Presumably, you’ve read my article, Monkey minds: How evolution undercuts reason and science. I encourage you to re-read that, because this first objection is already answered there. As I pointed out, natural selection is not concerned with truth, but behavior. Adaptive behavior can occur without requiring or even encouraging creatures to have reliable minds. Indeed, it can occur without minds at all. So, it doesn’t matter how long you give the process, natural selection will not generate rational minds from scratch.

2. Didn’t quite understand what they meant by this, but they also said that using the scientific method overcomes any difficulty in interpreting data (or information), therefore any false beliefs/thoughts that we had would be nullified.

Your critics haven’t really grasped the argument. The problem is not that an evolutionary scenario would leave us with “difficulty in interpreting data”. The challenge is more fundamental. If the evolutionary account were correct, we would not even be able to do science because we could have no confidence in our ability to reason properly. In order to do science, we must first be able to think rationally. We couldn’t use the scientific method to begin with unless we already possessed the capability of reason.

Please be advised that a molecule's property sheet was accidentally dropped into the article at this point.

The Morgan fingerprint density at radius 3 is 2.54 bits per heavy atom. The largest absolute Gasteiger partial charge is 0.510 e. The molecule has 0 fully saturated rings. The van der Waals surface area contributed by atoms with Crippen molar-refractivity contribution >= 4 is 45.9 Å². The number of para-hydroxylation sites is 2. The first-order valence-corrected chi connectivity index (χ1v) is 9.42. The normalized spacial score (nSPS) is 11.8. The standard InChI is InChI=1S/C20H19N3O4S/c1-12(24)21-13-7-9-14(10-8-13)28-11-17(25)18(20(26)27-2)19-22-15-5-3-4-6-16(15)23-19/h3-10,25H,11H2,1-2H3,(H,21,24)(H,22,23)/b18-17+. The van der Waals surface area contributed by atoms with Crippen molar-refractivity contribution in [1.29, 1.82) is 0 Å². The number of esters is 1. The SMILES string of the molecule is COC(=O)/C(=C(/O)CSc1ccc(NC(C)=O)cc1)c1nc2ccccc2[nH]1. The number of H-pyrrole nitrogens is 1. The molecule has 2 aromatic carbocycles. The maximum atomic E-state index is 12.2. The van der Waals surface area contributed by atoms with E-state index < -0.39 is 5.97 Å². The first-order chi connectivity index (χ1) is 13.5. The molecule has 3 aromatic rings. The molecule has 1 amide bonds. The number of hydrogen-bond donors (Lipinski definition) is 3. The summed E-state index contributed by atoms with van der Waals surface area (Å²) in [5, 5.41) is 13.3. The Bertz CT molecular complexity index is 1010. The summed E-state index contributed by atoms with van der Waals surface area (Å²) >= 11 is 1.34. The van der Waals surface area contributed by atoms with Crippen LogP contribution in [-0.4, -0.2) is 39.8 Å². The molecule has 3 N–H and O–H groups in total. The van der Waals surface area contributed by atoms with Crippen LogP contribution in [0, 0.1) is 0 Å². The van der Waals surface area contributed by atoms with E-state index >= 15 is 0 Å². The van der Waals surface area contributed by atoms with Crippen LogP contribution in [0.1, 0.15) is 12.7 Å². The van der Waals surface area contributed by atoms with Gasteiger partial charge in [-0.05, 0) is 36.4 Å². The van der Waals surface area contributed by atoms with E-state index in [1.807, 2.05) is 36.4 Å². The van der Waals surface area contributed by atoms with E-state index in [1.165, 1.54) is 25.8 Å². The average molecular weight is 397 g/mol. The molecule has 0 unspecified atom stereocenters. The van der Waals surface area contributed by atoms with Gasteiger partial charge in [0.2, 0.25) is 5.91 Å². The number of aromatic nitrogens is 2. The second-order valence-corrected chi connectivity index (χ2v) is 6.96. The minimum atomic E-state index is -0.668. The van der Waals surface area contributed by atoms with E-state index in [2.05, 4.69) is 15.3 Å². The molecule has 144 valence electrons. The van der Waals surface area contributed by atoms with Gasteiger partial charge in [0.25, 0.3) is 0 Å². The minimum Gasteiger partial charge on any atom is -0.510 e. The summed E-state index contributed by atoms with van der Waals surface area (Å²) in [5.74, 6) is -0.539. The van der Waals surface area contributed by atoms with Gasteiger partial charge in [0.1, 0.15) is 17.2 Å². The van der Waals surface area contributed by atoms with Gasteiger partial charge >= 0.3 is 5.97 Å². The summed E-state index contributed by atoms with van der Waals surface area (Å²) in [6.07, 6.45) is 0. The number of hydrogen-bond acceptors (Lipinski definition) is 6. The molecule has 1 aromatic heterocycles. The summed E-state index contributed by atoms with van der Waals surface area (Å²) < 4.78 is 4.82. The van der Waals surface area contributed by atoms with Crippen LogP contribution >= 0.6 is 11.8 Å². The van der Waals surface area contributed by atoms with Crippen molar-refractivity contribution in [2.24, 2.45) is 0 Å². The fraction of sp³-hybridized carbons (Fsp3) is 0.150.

It’s key to understand what I said in the article—this part of the argument is not asking about how things do work in the actual world. Instead, it’s asking about how things would work in an evolutionary world. But, here, your critics are helping themselves to the actual world in which human beings can do science. That’s an illegitimate move. They need to show how evolution endows us with the capacity to think logically in the first place. What they’ve offered merely smuggles rationality in the back door and therefore begs the question.

3. The other one I couldn’t answer well was that they said just because we can’t prove that our thoughts are reliable doesn’t mean they aren’t, and that it’s no different than saying that we as Christians trusting God.

Again, they’ve misunderstood the argument. We’re not claiming that our thoughts are unreliable. Nor are we claiming that it’s unproven whether we reason reliably. On the contrary, our argument insists that we do reason reliably. It can be outlined thus: